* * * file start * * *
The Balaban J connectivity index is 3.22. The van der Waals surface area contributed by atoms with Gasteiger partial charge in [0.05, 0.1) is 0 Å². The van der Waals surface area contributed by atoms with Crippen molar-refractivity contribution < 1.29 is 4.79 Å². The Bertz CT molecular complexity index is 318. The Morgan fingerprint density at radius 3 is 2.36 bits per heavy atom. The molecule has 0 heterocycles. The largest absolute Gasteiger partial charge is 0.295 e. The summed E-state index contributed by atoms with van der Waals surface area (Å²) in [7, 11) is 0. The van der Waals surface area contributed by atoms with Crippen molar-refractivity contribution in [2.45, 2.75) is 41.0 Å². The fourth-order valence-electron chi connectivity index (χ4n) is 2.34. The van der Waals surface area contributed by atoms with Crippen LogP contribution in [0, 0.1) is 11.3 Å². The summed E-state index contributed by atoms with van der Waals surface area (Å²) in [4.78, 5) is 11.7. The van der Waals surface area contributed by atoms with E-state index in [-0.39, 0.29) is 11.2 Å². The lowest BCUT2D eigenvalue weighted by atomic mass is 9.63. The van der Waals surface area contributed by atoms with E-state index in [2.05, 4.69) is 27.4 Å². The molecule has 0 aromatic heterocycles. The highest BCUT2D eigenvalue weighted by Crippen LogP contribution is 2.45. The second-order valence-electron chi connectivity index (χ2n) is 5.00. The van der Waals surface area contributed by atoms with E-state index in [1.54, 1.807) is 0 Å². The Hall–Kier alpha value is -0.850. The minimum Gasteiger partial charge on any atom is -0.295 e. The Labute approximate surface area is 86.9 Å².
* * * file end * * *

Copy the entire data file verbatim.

The Balaban J connectivity index is 3.22. The van der Waals surface area contributed by atoms with Gasteiger partial charge in [0.05, 0.1) is 0 Å². The van der Waals surface area contributed by atoms with Crippen molar-refractivity contribution < 1.29 is 4.79 Å². The Bertz CT molecular complexity index is 318. The Morgan fingerprint density at radius 3 is 2.36 bits per heavy atom. The molecule has 0 heterocycles. The largest absolute Gasteiger partial charge is 0.295 e. The summed E-state index contributed by atoms with van der Waals surface area (Å²) in [7, 11) is 0. The van der Waals surface area contributed by atoms with Crippen molar-refractivity contribution in [2.45, 2.75) is 41.0 Å². The fourth-order valence-electron chi connectivity index (χ4n) is 2.34. The van der Waals surface area contributed by atoms with Crippen LogP contribution in [0, 0.1) is 11.3 Å². The summed E-state index contributed by atoms with van der Waals surface area (Å²) in [4.78, 5) is 11.7. The van der Waals surface area contributed by atoms with E-state index in [-0.39, 0.29) is 11.2 Å². The lowest BCUT2D eigenvalue weighted by atomic mass is 9.63. The van der Waals surface area contributed by atoms with E-state index in [2.05, 4.69) is 27.4 Å². The molecule has 0 aromatic heterocycles. The highest BCUT2D eigenvalue weighted by Crippen LogP contribution is 2.45. The second-order valence-electron chi connectivity index (χ2n) is 5.00. The van der Waals surface area contributed by atoms with E-state index in [1.54, 1.807) is 0 Å². The Hall–Kier alpha value is -0.850. The minimum Gasteiger partial charge on any atom is -0.295 e. The Labute approximate surface area is 86.9 Å².